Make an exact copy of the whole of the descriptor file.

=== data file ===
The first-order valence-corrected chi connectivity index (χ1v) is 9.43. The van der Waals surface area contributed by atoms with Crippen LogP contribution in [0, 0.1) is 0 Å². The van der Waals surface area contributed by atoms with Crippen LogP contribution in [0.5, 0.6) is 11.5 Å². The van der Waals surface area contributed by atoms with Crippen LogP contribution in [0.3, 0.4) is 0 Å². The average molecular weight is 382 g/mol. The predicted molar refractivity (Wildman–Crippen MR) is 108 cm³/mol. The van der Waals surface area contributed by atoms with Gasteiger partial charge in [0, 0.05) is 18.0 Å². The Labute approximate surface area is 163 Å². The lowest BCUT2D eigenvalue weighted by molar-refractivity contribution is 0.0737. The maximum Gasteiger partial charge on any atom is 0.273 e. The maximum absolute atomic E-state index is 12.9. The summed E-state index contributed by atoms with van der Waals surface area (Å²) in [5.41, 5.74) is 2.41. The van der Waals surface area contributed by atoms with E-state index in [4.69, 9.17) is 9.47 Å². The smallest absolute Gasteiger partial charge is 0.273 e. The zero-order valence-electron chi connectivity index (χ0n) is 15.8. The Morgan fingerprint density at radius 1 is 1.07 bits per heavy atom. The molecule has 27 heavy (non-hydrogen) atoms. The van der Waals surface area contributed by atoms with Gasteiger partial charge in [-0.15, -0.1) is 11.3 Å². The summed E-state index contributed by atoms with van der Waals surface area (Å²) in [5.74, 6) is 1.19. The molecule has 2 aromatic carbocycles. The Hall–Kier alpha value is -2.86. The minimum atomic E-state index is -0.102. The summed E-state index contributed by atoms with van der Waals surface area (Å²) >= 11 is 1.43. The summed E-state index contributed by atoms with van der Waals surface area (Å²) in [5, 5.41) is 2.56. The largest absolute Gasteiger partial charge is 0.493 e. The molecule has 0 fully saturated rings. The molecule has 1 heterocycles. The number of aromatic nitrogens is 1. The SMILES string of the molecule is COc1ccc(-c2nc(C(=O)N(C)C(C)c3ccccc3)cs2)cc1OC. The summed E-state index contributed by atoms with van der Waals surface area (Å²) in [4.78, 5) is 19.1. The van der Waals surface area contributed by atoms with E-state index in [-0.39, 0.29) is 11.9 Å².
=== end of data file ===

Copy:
The first-order valence-corrected chi connectivity index (χ1v) is 9.43. The van der Waals surface area contributed by atoms with Crippen LogP contribution in [0, 0.1) is 0 Å². The van der Waals surface area contributed by atoms with Crippen LogP contribution in [0.5, 0.6) is 11.5 Å². The van der Waals surface area contributed by atoms with Crippen LogP contribution in [0.3, 0.4) is 0 Å². The average molecular weight is 382 g/mol. The predicted molar refractivity (Wildman–Crippen MR) is 108 cm³/mol. The van der Waals surface area contributed by atoms with Gasteiger partial charge in [0, 0.05) is 18.0 Å². The Labute approximate surface area is 163 Å². The lowest BCUT2D eigenvalue weighted by molar-refractivity contribution is 0.0737. The maximum Gasteiger partial charge on any atom is 0.273 e. The maximum absolute atomic E-state index is 12.9. The summed E-state index contributed by atoms with van der Waals surface area (Å²) in [5.41, 5.74) is 2.41. The van der Waals surface area contributed by atoms with E-state index in [4.69, 9.17) is 9.47 Å². The smallest absolute Gasteiger partial charge is 0.273 e. The zero-order valence-electron chi connectivity index (χ0n) is 15.8. The Morgan fingerprint density at radius 1 is 1.07 bits per heavy atom. The molecule has 27 heavy (non-hydrogen) atoms. The van der Waals surface area contributed by atoms with Gasteiger partial charge in [-0.15, -0.1) is 11.3 Å². The summed E-state index contributed by atoms with van der Waals surface area (Å²) in [5.74, 6) is 1.19. The molecule has 2 aromatic carbocycles. The Hall–Kier alpha value is -2.86. The minimum atomic E-state index is -0.102. The summed E-state index contributed by atoms with van der Waals surface area (Å²) >= 11 is 1.43. The summed E-state index contributed by atoms with van der Waals surface area (Å²) in [5, 5.41) is 2.56. The largest absolute Gasteiger partial charge is 0.493 e. The molecule has 0 fully saturated rings. The molecule has 1 heterocycles. The number of aromatic nitrogens is 1. The SMILES string of the molecule is COc1ccc(-c2nc(C(=O)N(C)C(C)c3ccccc3)cs2)cc1OC. The summed E-state index contributed by atoms with van der Waals surface area (Å²) in [4.78, 5) is 19.1. The van der Waals surface area contributed by atoms with E-state index in [-0.39, 0.29) is 11.9 Å².